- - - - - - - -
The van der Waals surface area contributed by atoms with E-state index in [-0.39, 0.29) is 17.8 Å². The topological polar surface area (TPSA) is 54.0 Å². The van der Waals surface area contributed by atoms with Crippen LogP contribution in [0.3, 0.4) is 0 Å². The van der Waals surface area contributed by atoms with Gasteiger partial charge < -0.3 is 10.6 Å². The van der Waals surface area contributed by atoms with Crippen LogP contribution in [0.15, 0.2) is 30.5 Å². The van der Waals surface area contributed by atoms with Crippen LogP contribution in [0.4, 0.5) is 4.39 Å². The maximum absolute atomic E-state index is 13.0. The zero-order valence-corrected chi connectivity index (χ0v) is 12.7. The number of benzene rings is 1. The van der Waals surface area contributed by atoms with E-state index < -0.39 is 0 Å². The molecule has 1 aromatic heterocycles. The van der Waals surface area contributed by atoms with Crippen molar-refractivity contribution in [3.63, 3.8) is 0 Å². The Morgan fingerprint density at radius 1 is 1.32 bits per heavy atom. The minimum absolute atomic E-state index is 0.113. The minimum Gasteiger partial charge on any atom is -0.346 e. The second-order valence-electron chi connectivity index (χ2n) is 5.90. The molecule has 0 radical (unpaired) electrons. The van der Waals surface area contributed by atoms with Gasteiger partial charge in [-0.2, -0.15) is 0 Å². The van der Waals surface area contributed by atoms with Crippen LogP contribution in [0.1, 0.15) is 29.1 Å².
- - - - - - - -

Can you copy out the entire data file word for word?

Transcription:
The van der Waals surface area contributed by atoms with E-state index in [-0.39, 0.29) is 17.8 Å². The topological polar surface area (TPSA) is 54.0 Å². The van der Waals surface area contributed by atoms with Crippen LogP contribution in [0.3, 0.4) is 0 Å². The van der Waals surface area contributed by atoms with Gasteiger partial charge < -0.3 is 10.6 Å². The van der Waals surface area contributed by atoms with Crippen LogP contribution in [0.15, 0.2) is 30.5 Å². The van der Waals surface area contributed by atoms with Crippen LogP contribution in [0.4, 0.5) is 4.39 Å². The maximum absolute atomic E-state index is 13.0. The zero-order valence-corrected chi connectivity index (χ0v) is 12.7. The number of benzene rings is 1. The van der Waals surface area contributed by atoms with E-state index < -0.39 is 0 Å². The molecule has 1 aromatic heterocycles. The van der Waals surface area contributed by atoms with Crippen molar-refractivity contribution in [3.63, 3.8) is 0 Å². The Morgan fingerprint density at radius 1 is 1.32 bits per heavy atom. The minimum absolute atomic E-state index is 0.113. The minimum Gasteiger partial charge on any atom is -0.346 e. The second-order valence-electron chi connectivity index (χ2n) is 5.90. The molecule has 0 radical (unpaired) electrons. The van der Waals surface area contributed by atoms with Gasteiger partial charge in [-0.2, -0.15) is 0 Å². The van der Waals surface area contributed by atoms with Crippen LogP contribution in [0.1, 0.15) is 29.1 Å².